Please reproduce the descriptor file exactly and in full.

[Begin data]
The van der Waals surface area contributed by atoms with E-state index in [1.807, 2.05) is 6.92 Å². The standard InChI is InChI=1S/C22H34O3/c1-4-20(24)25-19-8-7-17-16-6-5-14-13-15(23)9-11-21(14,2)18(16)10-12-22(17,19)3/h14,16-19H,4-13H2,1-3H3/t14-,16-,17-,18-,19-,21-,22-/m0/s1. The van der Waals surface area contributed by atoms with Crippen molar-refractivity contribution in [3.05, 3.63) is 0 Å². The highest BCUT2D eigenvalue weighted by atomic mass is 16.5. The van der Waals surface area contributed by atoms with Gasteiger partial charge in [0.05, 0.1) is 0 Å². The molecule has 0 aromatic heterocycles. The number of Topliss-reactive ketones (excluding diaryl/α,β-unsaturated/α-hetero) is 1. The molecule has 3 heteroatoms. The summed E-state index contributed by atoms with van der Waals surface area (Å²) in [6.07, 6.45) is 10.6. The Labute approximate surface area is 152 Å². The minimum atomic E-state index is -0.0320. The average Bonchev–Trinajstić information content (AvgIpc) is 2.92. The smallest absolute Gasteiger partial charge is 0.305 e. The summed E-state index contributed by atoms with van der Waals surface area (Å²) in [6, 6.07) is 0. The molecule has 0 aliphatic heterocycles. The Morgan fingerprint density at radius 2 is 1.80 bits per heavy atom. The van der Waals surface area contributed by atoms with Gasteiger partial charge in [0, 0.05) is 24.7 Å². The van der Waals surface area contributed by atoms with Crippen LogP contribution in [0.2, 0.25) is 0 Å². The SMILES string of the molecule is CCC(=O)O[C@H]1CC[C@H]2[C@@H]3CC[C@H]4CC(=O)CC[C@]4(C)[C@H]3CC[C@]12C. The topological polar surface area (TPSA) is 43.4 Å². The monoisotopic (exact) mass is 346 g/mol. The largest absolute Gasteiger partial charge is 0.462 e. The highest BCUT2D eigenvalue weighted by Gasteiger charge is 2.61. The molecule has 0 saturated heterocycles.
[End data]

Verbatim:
The van der Waals surface area contributed by atoms with E-state index in [1.807, 2.05) is 6.92 Å². The standard InChI is InChI=1S/C22H34O3/c1-4-20(24)25-19-8-7-17-16-6-5-14-13-15(23)9-11-21(14,2)18(16)10-12-22(17,19)3/h14,16-19H,4-13H2,1-3H3/t14-,16-,17-,18-,19-,21-,22-/m0/s1. The van der Waals surface area contributed by atoms with Crippen molar-refractivity contribution in [3.05, 3.63) is 0 Å². The highest BCUT2D eigenvalue weighted by atomic mass is 16.5. The van der Waals surface area contributed by atoms with Gasteiger partial charge in [0.05, 0.1) is 0 Å². The molecule has 0 aromatic heterocycles. The number of Topliss-reactive ketones (excluding diaryl/α,β-unsaturated/α-hetero) is 1. The molecule has 3 heteroatoms. The summed E-state index contributed by atoms with van der Waals surface area (Å²) in [6.07, 6.45) is 10.6. The Labute approximate surface area is 152 Å². The minimum atomic E-state index is -0.0320. The average Bonchev–Trinajstić information content (AvgIpc) is 2.92. The smallest absolute Gasteiger partial charge is 0.305 e. The summed E-state index contributed by atoms with van der Waals surface area (Å²) in [6, 6.07) is 0. The molecule has 0 aliphatic heterocycles. The Morgan fingerprint density at radius 2 is 1.80 bits per heavy atom. The van der Waals surface area contributed by atoms with Gasteiger partial charge in [0, 0.05) is 24.7 Å². The van der Waals surface area contributed by atoms with Crippen LogP contribution in [0.2, 0.25) is 0 Å². The SMILES string of the molecule is CCC(=O)O[C@H]1CC[C@H]2[C@@H]3CC[C@H]4CC(=O)CC[C@]4(C)[C@H]3CC[C@]12C. The topological polar surface area (TPSA) is 43.4 Å². The monoisotopic (exact) mass is 346 g/mol. The largest absolute Gasteiger partial charge is 0.462 e. The highest BCUT2D eigenvalue weighted by Gasteiger charge is 2.61. The molecule has 0 saturated heterocycles.